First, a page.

Invitations to the USA (as a guest lecturer at the University of Los Angeles in 1974) lent new rhythms to his crystalline poetry, a spirit of gospel, jazz and blues. 2003, the year of Dib's death, also saw the publication of his book L.A. Trip, a verse novel with American elements embedded in it. It circulated online as a bilingual edition. In 1998, L'Enfant-Jazz, which was illustrated by the Algerian calligraphy artist Rachid Koraichi, won him the prestigious Prix Mallarmé.
Dib has become a monolith in the Algerian literary landscape, his work towering above everything with its overwhelming abundance, its great diversity and its radical originality. His philosophical, enigmatic cosmos is not always as accessible as it is in his fairy-tale novel L'Infante Maure, written in 1994 with the wisdom of age, in which nine-year-old Lyyli Belle, the offspring of two migrants – a Polish mother and a Maghrebi father – explains snow to her imaginary desert-sheikh grandfather in a Finnish midsummer night's dream.
In the end, she realises that the two have more similarities than differences: "So now I know the sand and the snow. And in a certain way, they are siblings." This is the key sentence in this novel, which can be read as a poetic plea for intercultural tolerance, a literary manifesto against Huntington's Clash-of-Civilizations thesis, which was published the previous year.
Highlights of the Dib memorial year in France and Algeria
Events to mark the Mohammed Dib Centenary include the recently published special edition of the renowned Parisian literary journal Europe (Jun–Aug 2020), which is devoted to Mohammed Dib and edited by Hervé Sanson, and a symposium organised by the Société Internationale des Amis de Mohammed Dib, which is due to take place in the illustrious surroundings of the Château de Cérisy in Normandy from 1 to 5 September.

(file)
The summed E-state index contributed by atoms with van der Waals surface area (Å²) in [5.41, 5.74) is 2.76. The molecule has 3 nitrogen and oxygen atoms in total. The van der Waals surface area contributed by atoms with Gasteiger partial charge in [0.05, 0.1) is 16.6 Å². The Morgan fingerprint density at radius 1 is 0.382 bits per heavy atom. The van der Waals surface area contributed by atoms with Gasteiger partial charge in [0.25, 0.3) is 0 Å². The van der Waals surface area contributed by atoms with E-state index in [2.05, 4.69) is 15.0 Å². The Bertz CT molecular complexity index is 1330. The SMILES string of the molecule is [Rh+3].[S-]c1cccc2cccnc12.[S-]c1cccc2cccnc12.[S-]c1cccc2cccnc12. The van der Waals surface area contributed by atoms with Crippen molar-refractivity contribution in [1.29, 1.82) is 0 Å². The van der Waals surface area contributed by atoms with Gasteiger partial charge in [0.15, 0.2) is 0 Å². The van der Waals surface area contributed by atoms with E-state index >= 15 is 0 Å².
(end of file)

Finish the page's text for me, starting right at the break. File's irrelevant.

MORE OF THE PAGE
In Algeria itself, the packed agenda of events for the Dib memorial year, which should have begun in February, has been postponed due to coronavirus.
The one element of this agenda that has been retained, however, is the awarding of the Prix Mohammed Dib by the cultural association La Grande Maison, formerly the Fondation Mohammed Dib, which is based in the author's hometown. The jury met online on 27 June. The longlist featured 23 authors and works in all of Algeria's literary languages: Arabic, French and Algerian Berber. An international conference on Dib's oeuvre with the title "Atlals" (traces) is also planned for 17–19 October.
Dib himself liked to speak of his body of work as a "constellation". How fitting then that the centenary of this man's birth, who Algerian Dib specialist Naget Khadda says left the world a "sparkling trail of light", happens to coincide with the rare spectacle of a comet passing the earth. Dib fans worldwide may see this as a salute from the cosmos...
© Qantara.de 2020
Translated from the German by Ruth Martin